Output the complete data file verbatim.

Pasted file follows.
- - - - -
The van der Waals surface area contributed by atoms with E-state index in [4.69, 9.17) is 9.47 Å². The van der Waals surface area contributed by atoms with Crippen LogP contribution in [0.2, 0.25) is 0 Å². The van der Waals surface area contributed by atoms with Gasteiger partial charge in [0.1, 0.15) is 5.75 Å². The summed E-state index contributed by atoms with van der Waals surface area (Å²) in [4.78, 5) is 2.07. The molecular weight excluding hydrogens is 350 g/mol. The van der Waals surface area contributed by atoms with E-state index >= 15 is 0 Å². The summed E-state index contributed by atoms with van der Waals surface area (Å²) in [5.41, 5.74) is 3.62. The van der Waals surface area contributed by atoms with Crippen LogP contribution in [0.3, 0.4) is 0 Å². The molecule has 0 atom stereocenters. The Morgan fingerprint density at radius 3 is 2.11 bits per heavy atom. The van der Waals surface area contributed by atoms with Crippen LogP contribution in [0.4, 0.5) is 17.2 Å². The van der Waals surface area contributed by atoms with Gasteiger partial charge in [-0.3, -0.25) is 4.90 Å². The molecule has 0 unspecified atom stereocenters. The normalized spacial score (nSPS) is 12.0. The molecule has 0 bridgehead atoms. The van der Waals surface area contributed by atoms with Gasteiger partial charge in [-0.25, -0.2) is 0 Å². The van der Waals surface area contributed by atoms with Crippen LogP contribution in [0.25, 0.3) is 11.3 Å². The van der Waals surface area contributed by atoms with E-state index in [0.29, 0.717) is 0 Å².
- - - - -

The van der Waals surface area contributed by atoms with E-state index in [4.69, 9.17) is 9.47 Å². The van der Waals surface area contributed by atoms with Crippen LogP contribution in [0.2, 0.25) is 0 Å². The van der Waals surface area contributed by atoms with Gasteiger partial charge in [0.1, 0.15) is 5.75 Å². The summed E-state index contributed by atoms with van der Waals surface area (Å²) in [4.78, 5) is 2.07. The molecular weight excluding hydrogens is 350 g/mol. The van der Waals surface area contributed by atoms with E-state index >= 15 is 0 Å². The summed E-state index contributed by atoms with van der Waals surface area (Å²) in [5.41, 5.74) is 3.62. The van der Waals surface area contributed by atoms with Crippen LogP contribution in [0.3, 0.4) is 0 Å². The molecule has 0 atom stereocenters. The Morgan fingerprint density at radius 3 is 2.11 bits per heavy atom. The van der Waals surface area contributed by atoms with Crippen LogP contribution in [0.4, 0.5) is 17.2 Å². The van der Waals surface area contributed by atoms with Gasteiger partial charge in [-0.3, -0.25) is 4.90 Å². The molecule has 0 unspecified atom stereocenters. The normalized spacial score (nSPS) is 12.0. The molecule has 0 bridgehead atoms. The van der Waals surface area contributed by atoms with Gasteiger partial charge in [-0.25, -0.2) is 0 Å². The van der Waals surface area contributed by atoms with Crippen LogP contribution in [0.25, 0.3) is 11.3 Å². The van der Waals surface area contributed by atoms with E-state index in [0.29, 0.717) is 0 Å².